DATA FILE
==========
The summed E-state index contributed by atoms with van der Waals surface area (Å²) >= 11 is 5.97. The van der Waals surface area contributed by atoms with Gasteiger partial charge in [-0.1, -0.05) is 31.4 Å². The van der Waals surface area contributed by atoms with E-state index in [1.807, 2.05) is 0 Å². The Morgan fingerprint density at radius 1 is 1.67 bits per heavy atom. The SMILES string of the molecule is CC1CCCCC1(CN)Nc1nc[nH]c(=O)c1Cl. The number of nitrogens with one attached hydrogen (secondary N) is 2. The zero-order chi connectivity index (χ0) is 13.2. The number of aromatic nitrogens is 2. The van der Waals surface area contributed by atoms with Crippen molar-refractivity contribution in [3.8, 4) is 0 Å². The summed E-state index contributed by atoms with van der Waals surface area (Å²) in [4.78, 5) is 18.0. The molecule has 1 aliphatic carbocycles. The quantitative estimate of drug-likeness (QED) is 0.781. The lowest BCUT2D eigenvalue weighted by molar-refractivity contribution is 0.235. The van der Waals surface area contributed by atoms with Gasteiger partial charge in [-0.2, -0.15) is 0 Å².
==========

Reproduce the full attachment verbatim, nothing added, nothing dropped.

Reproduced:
The summed E-state index contributed by atoms with van der Waals surface area (Å²) >= 11 is 5.97. The van der Waals surface area contributed by atoms with Gasteiger partial charge in [-0.1, -0.05) is 31.4 Å². The van der Waals surface area contributed by atoms with E-state index in [1.807, 2.05) is 0 Å². The Morgan fingerprint density at radius 1 is 1.67 bits per heavy atom. The SMILES string of the molecule is CC1CCCCC1(CN)Nc1nc[nH]c(=O)c1Cl. The number of nitrogens with one attached hydrogen (secondary N) is 2. The zero-order chi connectivity index (χ0) is 13.2. The number of aromatic nitrogens is 2. The van der Waals surface area contributed by atoms with Crippen molar-refractivity contribution in [3.8, 4) is 0 Å². The summed E-state index contributed by atoms with van der Waals surface area (Å²) in [4.78, 5) is 18.0. The molecule has 1 aliphatic carbocycles. The quantitative estimate of drug-likeness (QED) is 0.781. The lowest BCUT2D eigenvalue weighted by molar-refractivity contribution is 0.235. The van der Waals surface area contributed by atoms with Gasteiger partial charge in [-0.2, -0.15) is 0 Å².